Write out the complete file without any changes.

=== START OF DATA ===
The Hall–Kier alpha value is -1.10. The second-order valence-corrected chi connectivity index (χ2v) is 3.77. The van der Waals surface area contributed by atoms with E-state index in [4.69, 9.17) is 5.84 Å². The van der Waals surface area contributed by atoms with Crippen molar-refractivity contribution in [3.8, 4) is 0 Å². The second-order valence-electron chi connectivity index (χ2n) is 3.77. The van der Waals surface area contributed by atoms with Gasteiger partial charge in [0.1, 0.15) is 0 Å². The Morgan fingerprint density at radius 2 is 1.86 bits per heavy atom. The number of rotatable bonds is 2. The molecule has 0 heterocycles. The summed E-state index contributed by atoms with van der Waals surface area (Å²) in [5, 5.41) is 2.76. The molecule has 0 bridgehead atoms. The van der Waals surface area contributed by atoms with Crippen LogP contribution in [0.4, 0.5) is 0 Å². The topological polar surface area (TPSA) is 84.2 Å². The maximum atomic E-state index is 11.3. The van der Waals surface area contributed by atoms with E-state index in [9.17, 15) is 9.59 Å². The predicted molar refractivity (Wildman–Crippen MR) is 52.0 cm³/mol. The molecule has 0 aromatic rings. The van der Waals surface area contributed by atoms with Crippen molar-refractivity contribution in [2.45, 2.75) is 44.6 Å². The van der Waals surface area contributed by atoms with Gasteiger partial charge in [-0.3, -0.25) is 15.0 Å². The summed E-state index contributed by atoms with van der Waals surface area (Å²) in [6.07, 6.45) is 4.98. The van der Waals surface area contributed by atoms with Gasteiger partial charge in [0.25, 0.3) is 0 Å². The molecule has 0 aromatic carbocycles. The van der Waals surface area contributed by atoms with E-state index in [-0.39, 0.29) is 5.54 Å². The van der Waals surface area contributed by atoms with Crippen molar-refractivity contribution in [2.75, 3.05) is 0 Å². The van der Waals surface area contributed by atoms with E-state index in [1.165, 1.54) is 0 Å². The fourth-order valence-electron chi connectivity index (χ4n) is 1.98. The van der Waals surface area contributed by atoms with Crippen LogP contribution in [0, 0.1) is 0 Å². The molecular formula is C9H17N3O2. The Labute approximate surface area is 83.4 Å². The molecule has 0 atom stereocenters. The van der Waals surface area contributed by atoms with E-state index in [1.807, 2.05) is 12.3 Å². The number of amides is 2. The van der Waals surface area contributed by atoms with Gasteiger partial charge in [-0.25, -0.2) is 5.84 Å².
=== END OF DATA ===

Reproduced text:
The Hall–Kier alpha value is -1.10. The second-order valence-corrected chi connectivity index (χ2v) is 3.77. The van der Waals surface area contributed by atoms with E-state index in [4.69, 9.17) is 5.84 Å². The van der Waals surface area contributed by atoms with Crippen molar-refractivity contribution in [3.8, 4) is 0 Å². The second-order valence-electron chi connectivity index (χ2n) is 3.77. The van der Waals surface area contributed by atoms with Gasteiger partial charge in [0.1, 0.15) is 0 Å². The Morgan fingerprint density at radius 2 is 1.86 bits per heavy atom. The number of rotatable bonds is 2. The molecule has 0 heterocycles. The summed E-state index contributed by atoms with van der Waals surface area (Å²) in [5, 5.41) is 2.76. The molecule has 0 bridgehead atoms. The van der Waals surface area contributed by atoms with Crippen LogP contribution in [0.4, 0.5) is 0 Å². The topological polar surface area (TPSA) is 84.2 Å². The maximum atomic E-state index is 11.3. The van der Waals surface area contributed by atoms with E-state index in [9.17, 15) is 9.59 Å². The predicted molar refractivity (Wildman–Crippen MR) is 52.0 cm³/mol. The molecule has 0 aromatic rings. The van der Waals surface area contributed by atoms with Crippen molar-refractivity contribution in [2.45, 2.75) is 44.6 Å². The van der Waals surface area contributed by atoms with Gasteiger partial charge in [-0.3, -0.25) is 15.0 Å². The summed E-state index contributed by atoms with van der Waals surface area (Å²) in [6.07, 6.45) is 4.98. The van der Waals surface area contributed by atoms with Gasteiger partial charge in [0.25, 0.3) is 0 Å². The molecule has 0 aromatic carbocycles. The van der Waals surface area contributed by atoms with E-state index in [-0.39, 0.29) is 5.54 Å². The van der Waals surface area contributed by atoms with Crippen molar-refractivity contribution in [2.75, 3.05) is 0 Å². The van der Waals surface area contributed by atoms with E-state index in [1.165, 1.54) is 0 Å². The fourth-order valence-electron chi connectivity index (χ4n) is 1.98. The van der Waals surface area contributed by atoms with Crippen LogP contribution in [0, 0.1) is 0 Å². The molecular formula is C9H17N3O2. The Labute approximate surface area is 83.4 Å². The molecule has 0 atom stereocenters. The van der Waals surface area contributed by atoms with E-state index in [1.807, 2.05) is 12.3 Å². The number of amides is 2. The van der Waals surface area contributed by atoms with Gasteiger partial charge in [-0.25, -0.2) is 5.84 Å².